Number of Cruises: 1
Cruise Line: Royal Caribbean
Ship: Monarch of the Seas
Sailing Date: 03-6-2009
Itinerary: Port Canaveral - Bahamas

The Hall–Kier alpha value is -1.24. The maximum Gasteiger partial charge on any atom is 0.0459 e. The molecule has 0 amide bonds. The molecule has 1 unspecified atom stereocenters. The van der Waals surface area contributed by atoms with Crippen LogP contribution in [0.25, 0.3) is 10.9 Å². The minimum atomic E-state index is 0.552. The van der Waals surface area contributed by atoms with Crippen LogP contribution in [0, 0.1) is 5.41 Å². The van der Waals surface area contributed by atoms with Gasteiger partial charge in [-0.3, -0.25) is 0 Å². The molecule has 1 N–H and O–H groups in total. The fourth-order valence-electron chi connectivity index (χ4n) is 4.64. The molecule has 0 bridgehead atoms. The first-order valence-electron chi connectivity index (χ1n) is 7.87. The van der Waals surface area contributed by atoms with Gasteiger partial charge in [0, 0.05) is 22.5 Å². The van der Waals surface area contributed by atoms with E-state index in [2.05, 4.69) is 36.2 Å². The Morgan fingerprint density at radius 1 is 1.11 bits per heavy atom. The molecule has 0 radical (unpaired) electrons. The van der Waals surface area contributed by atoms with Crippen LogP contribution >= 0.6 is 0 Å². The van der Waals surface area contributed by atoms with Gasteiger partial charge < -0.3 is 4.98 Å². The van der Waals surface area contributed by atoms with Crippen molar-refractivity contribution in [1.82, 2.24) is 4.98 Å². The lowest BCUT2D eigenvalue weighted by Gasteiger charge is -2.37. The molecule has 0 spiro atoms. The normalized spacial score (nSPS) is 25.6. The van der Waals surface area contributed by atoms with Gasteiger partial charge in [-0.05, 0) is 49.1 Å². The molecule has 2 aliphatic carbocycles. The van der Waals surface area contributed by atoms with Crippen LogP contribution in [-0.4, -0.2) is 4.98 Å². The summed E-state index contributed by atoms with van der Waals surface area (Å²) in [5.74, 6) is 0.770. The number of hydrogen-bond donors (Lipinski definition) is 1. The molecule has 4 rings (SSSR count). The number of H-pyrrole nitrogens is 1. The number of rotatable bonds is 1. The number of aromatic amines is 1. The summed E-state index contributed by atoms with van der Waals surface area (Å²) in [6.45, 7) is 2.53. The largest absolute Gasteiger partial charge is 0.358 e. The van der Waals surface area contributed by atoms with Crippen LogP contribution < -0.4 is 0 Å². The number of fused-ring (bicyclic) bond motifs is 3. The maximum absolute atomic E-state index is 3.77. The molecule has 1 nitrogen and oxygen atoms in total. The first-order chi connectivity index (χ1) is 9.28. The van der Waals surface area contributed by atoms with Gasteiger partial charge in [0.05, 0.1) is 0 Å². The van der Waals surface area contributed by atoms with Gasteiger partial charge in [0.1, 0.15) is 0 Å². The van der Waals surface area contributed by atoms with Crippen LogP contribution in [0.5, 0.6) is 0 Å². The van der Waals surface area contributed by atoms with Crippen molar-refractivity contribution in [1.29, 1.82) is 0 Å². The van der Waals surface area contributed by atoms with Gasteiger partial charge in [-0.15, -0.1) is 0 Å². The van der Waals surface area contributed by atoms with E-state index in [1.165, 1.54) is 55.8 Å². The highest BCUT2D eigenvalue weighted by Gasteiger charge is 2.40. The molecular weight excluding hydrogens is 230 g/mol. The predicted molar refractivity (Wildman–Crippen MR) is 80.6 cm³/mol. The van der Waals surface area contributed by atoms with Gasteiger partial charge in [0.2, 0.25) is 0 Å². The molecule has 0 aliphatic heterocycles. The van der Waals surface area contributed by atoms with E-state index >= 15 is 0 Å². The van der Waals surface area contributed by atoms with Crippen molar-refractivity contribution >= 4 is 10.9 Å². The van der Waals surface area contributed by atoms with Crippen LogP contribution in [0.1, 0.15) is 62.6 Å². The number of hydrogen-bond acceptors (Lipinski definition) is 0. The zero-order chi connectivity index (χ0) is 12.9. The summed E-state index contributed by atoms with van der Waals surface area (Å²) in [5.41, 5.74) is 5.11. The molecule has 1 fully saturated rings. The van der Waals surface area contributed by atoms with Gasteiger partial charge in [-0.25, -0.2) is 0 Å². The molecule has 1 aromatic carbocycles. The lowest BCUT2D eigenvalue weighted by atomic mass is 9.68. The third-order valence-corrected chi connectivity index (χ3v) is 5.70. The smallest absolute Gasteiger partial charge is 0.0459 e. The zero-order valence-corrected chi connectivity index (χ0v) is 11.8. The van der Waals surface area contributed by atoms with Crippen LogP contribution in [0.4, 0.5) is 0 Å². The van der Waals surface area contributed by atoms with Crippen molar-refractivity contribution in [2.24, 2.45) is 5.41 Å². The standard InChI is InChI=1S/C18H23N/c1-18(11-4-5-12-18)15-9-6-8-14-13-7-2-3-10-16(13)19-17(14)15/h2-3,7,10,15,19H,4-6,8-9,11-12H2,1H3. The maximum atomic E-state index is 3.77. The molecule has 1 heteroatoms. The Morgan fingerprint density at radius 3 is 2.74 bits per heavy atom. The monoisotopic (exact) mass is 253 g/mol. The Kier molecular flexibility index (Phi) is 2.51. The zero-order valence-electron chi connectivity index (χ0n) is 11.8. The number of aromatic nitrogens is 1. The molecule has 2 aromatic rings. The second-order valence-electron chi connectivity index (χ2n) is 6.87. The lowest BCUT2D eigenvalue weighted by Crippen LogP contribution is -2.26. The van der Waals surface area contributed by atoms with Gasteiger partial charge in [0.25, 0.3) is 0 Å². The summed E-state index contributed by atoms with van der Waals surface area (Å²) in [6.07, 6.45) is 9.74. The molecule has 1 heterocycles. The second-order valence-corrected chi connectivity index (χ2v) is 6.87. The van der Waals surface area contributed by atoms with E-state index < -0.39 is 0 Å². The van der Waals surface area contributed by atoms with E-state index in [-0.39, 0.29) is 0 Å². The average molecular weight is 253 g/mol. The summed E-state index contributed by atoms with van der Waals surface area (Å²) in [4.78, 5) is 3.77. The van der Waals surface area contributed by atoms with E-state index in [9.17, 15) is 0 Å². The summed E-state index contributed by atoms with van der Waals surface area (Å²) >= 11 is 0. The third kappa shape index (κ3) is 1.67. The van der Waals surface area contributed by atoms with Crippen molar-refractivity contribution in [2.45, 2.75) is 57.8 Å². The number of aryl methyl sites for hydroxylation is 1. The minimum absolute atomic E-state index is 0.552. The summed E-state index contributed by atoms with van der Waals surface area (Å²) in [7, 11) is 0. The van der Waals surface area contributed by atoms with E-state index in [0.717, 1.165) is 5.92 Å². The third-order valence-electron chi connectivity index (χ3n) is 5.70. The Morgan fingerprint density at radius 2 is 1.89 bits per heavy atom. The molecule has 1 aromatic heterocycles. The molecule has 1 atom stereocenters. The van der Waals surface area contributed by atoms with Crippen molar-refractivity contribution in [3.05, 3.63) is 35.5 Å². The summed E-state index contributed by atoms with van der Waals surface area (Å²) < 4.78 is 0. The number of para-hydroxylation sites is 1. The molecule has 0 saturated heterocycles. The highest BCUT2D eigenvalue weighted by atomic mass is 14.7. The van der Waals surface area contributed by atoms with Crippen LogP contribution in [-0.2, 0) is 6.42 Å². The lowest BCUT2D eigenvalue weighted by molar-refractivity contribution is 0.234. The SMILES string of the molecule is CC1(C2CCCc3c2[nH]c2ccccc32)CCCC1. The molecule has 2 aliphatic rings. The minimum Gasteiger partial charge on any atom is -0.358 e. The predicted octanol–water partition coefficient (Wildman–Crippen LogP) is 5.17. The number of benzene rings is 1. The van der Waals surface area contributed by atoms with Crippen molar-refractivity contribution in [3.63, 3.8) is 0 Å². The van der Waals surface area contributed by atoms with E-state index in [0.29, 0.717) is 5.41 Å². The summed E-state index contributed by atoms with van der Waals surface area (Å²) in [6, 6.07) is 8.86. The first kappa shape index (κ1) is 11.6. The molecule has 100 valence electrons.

First of all, let me qualify my review. I have never been on a cruise before and I hope to never go on one again. I do not consider myself a cruising person. There are those for whom cruising is enjoyable and appropriate. Then there are those of us who feel trapped by being on a cruise ship. My impression of the ship was that it is was a cross between a resort and a shopping mall. Everything was done to try to get you to spend more money. Buy this, taste that, duty-free, 40% off, and drink, drink, drink. Alcohol was the social lubricant that made you tolerate your shipmates, purchase overpriced, unnecessary trinkets, and encouraged you to drink even more. I found the ship's crew to be a pleasant and, generally, much more tolerable than my fellow cruise passengers. Whereas my cruise passengers were arrogant, the crew was helpful. Where as the passengers were self-centered, the crew was accommodating. The crew was such a pleasant delight. We were traveling with a one year old and the crew went out of their way to make her smile. They showed her a level of caring and concern that "wowed" me as certain members actually sought her out to wish her a "good morning" or give her a "high five." They knew her by name and if they spotted me without her they would question me as to where she was. The passengers on the ship ran the gamut from trailer park trash to people whose wealth would have dictated they should be on a better cruise line. Being early March there was a good amount of spoiled, rich, college kids on spring break, spending daddy's money freely on liquor, rendering them drunk. There were also the required amount of retired persons. The food turned out to be slightly better than what I expected. Nothing great, a good deal of inconsistency, but, for the most part, well prepared, high quantity food. Again, I should qualify my review: I have attended culinary school, have worked in many different kitchens, ranging from high-end corporate chains to ultra-high end celebrity chef owned establishments. I am highly critical when it comes to food, though, having worked in the industry, I am going to be realistic. I was not expecting food on par with The French Laundry or Blackbird and I didn't receive it. However, the food on ship was better than average and better than I expected. First of all, if at all possible, eat in the dining rooms. The food here is significantly better than the buffet (i.e. "Windjammer Cafe"). The buffet had a lot of hit or miss items: the roast pork was very good, tender, and with a nicely seasoned crust, while the roasted potatoes sitting next to it were soggy, under-seasoned, and mixed with undercooked peppers. The buffet was also a dumping ground for left-overs: left over beef from the night before was sliced, mixed with peppers and transformed into a cold "beef salad." Burgers, eggs, hash browns, meats and everything else was pre-cooked and set on to steam tables or under heat lamps to await the greasy, grubby hands of some fat American to slop onto their plate. If you eat in the buffet and complain about the quality of the food, it's your own fault. The dining room at least prepared your food to order. Special orders were gladly accommodated. The menu changed daily and provided a wide assortment of options. Two beef dishes, another two seafood dishes, a pasta, a chicken, maybe a lamb, a vegetarian, an ethnic dish (typically Indian) and, what RCI called a "Vitality" option, which was basically a healthier preparation. Five or six different appetizers and the same number of desserts. The appetizers tended to be lackluster as did all of the steak options. Personally, I felt the better dinner choices were the ones that were less popular because there seemed to be much greater care in their production. My one year old daughter had no issues with the menu. The cruise ship provided a high chair for her and each night our waiter presented her with a bowl of mixed, diced fruits, which my daughter was quite enamored by. Room service was also good and I would recommend anyone considering eating at the buffet to simply go back to their room and order room service. Everything received from room service was hot, fresh, and arrived surprisingly quick. Drink prices were reasonable. $3.75 for a 12 oz Miller Lite. $4.75 for a 16 oz Bud or 12 oz import. $6 - $10 for most fruity drinks, cocktails, and shooters. Wine was grossly overpriced. I do not recommend either the wine beverage package or the soda beverage package. Our stateroom turned out to be larger than expected. Don't get me wrong, I'm not talking about a ballroom or anything here, but the room just wasn't the little itty-bitty box I expected to find. Our stateroom had a window which I believe helped in both actually giving the room a bit more size as well as giving the appearance of a bigger room. Otherwise, the room consisted of a double bed, a small round glass table, a chair, and a "desk" in front of a mirror. The closet was also surprisingly ample, though to use the space adequately required creativity. The bathroom, however, was small, but served its function fine. I noticed many other reviews indicate the rooms were "dated." I disagree. In general, I saw nothing wrong with the rooms that wouldn't logically be expected on a cruise ship of this age for this price category. Furthermore, the rooms were clean. Not spotless by any means, but acceptably clean. I will admit, there is a LOT to do on this ship. Anything from lounging out by the pool, to gambling, to shopping, to wine tasting, to flat out binge-drinking. The activities could (and should) keep everyone, from children to retirees occupied at all times. We were traveling with a 1 year old. This made things a little more difficult, but, with that said, the ship provided supervised playtime for infants twice a day. An area near the aft of the ship was set up with infant friendly toys and a large area where little ones could crawl around (this being difficult to accomplish in most other areas of the ship). The cruise ship provided an "instructor" who interacted with the children. And every playtime was just a little different. Different toys and different activities. For example, one playtime the instructor provided (washable) markers and the children attempted to color paper masks while another came with interactive toys and soft objects for the children to crawl in, on, or around. Nassau is Nassau. As far as I could tell, it's not much more than an extension of the cruise ship with hundreds of shops trying to sell you something "duty free." I imagine there are much more pleasant areas to the Bahamas Islands, but our short stay did not allow me to find them. I will say though, I probably didn't give Nassau a fair shake. As I mentioned previously, we were traveling with an infant and we just didn't feel comfortable straying too far from the ship. Coco Cay is RCI's private island. It is well manicured, clean and, for such a small island, offers quite a bit of diverse activities. Of course, there is more commercialism and is yet another attempt to part you from your money. Unfortunately, the beach is quite rocky and can be a bit uncomfortable (if not down right painful) to navigate, but it is easy to avoid and not necessarily the best part of the island anyway.